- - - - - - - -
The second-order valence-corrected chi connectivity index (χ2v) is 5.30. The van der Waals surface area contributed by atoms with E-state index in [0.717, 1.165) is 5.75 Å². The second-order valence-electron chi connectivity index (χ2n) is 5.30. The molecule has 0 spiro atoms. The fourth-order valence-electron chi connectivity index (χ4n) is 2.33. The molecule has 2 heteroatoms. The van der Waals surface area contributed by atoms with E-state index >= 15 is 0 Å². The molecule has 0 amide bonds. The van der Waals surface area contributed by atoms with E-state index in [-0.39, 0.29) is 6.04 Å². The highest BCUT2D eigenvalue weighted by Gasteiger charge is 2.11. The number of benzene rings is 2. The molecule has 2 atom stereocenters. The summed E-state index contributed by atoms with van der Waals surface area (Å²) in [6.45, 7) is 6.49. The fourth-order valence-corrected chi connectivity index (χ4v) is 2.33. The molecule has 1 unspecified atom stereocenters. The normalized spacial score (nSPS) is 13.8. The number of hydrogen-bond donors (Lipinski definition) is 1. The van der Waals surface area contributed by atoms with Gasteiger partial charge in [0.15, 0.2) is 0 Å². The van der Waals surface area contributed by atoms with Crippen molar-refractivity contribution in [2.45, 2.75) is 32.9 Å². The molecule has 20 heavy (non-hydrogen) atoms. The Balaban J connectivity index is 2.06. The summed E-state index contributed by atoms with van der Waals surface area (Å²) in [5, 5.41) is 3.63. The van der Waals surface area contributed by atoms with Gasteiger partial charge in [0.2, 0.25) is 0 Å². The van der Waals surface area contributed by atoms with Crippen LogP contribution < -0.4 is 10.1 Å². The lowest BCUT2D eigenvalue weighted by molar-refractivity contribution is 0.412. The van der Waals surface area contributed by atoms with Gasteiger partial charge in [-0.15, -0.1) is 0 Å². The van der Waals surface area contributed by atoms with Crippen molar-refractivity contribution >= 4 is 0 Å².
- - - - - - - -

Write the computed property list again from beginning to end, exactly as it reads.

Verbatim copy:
The second-order valence-corrected chi connectivity index (χ2v) is 5.30. The van der Waals surface area contributed by atoms with E-state index in [0.717, 1.165) is 5.75 Å². The second-order valence-electron chi connectivity index (χ2n) is 5.30. The molecule has 0 spiro atoms. The fourth-order valence-electron chi connectivity index (χ4n) is 2.33. The molecule has 2 heteroatoms. The van der Waals surface area contributed by atoms with E-state index >= 15 is 0 Å². The molecule has 0 amide bonds. The van der Waals surface area contributed by atoms with E-state index in [-0.39, 0.29) is 6.04 Å². The highest BCUT2D eigenvalue weighted by Gasteiger charge is 2.11. The number of benzene rings is 2. The molecule has 2 atom stereocenters. The summed E-state index contributed by atoms with van der Waals surface area (Å²) in [6.45, 7) is 6.49. The fourth-order valence-corrected chi connectivity index (χ4v) is 2.33. The molecule has 1 unspecified atom stereocenters. The normalized spacial score (nSPS) is 13.8. The number of hydrogen-bond donors (Lipinski definition) is 1. The van der Waals surface area contributed by atoms with Gasteiger partial charge in [0.15, 0.2) is 0 Å². The van der Waals surface area contributed by atoms with Crippen molar-refractivity contribution in [2.45, 2.75) is 32.9 Å². The molecule has 20 heavy (non-hydrogen) atoms. The Balaban J connectivity index is 2.06. The summed E-state index contributed by atoms with van der Waals surface area (Å²) in [5, 5.41) is 3.63. The van der Waals surface area contributed by atoms with Gasteiger partial charge in [0.2, 0.25) is 0 Å². The van der Waals surface area contributed by atoms with Crippen LogP contribution < -0.4 is 10.1 Å². The lowest BCUT2D eigenvalue weighted by molar-refractivity contribution is 0.412. The van der Waals surface area contributed by atoms with Gasteiger partial charge in [-0.15, -0.1) is 0 Å². The van der Waals surface area contributed by atoms with Crippen molar-refractivity contribution >= 4 is 0 Å².